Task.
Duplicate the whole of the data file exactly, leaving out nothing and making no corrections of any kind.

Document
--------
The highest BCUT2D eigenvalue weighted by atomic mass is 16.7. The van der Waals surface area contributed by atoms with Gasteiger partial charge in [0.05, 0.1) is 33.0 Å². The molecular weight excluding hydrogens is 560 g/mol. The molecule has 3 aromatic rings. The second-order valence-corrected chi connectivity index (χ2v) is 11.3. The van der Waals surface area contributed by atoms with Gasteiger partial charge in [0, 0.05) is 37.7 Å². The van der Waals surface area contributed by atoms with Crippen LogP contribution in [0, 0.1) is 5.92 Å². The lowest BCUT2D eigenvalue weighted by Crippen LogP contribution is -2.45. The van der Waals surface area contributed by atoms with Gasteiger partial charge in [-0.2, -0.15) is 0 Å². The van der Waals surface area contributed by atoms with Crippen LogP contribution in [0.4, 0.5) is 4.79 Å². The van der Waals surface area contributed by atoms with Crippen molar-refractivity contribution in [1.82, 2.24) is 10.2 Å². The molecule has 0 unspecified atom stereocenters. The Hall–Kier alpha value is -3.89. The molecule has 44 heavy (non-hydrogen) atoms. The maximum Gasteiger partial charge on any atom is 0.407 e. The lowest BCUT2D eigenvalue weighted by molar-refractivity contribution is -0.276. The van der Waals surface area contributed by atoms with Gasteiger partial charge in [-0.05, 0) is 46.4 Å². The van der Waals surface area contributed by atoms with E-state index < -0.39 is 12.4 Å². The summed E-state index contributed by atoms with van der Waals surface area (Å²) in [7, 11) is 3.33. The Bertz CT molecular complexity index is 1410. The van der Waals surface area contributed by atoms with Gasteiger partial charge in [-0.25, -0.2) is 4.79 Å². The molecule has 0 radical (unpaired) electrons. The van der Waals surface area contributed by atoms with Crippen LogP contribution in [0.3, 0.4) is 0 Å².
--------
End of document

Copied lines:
The highest BCUT2D eigenvalue weighted by atomic mass is 16.7. The van der Waals surface area contributed by atoms with Gasteiger partial charge in [0.05, 0.1) is 33.0 Å². The molecular weight excluding hydrogens is 560 g/mol. The molecule has 3 aromatic rings. The second-order valence-corrected chi connectivity index (χ2v) is 11.3. The van der Waals surface area contributed by atoms with Gasteiger partial charge in [0, 0.05) is 37.7 Å². The van der Waals surface area contributed by atoms with Crippen LogP contribution in [0, 0.1) is 5.92 Å². The lowest BCUT2D eigenvalue weighted by Crippen LogP contribution is -2.45. The van der Waals surface area contributed by atoms with Gasteiger partial charge in [-0.2, -0.15) is 0 Å². The van der Waals surface area contributed by atoms with Crippen LogP contribution in [0.4, 0.5) is 4.79 Å². The van der Waals surface area contributed by atoms with Crippen molar-refractivity contribution in [1.82, 2.24) is 10.2 Å². The molecule has 0 unspecified atom stereocenters. The Hall–Kier alpha value is -3.89. The molecule has 44 heavy (non-hydrogen) atoms. The maximum Gasteiger partial charge on any atom is 0.407 e. The lowest BCUT2D eigenvalue weighted by molar-refractivity contribution is -0.276. The van der Waals surface area contributed by atoms with Gasteiger partial charge in [-0.05, 0) is 46.4 Å². The van der Waals surface area contributed by atoms with E-state index < -0.39 is 12.4 Å². The summed E-state index contributed by atoms with van der Waals surface area (Å²) in [7, 11) is 3.33. The Bertz CT molecular complexity index is 1410. The van der Waals surface area contributed by atoms with Gasteiger partial charge in [-0.25, -0.2) is 4.79 Å². The molecule has 0 radical (unpaired) electrons. The van der Waals surface area contributed by atoms with Crippen LogP contribution in [0.3, 0.4) is 0 Å².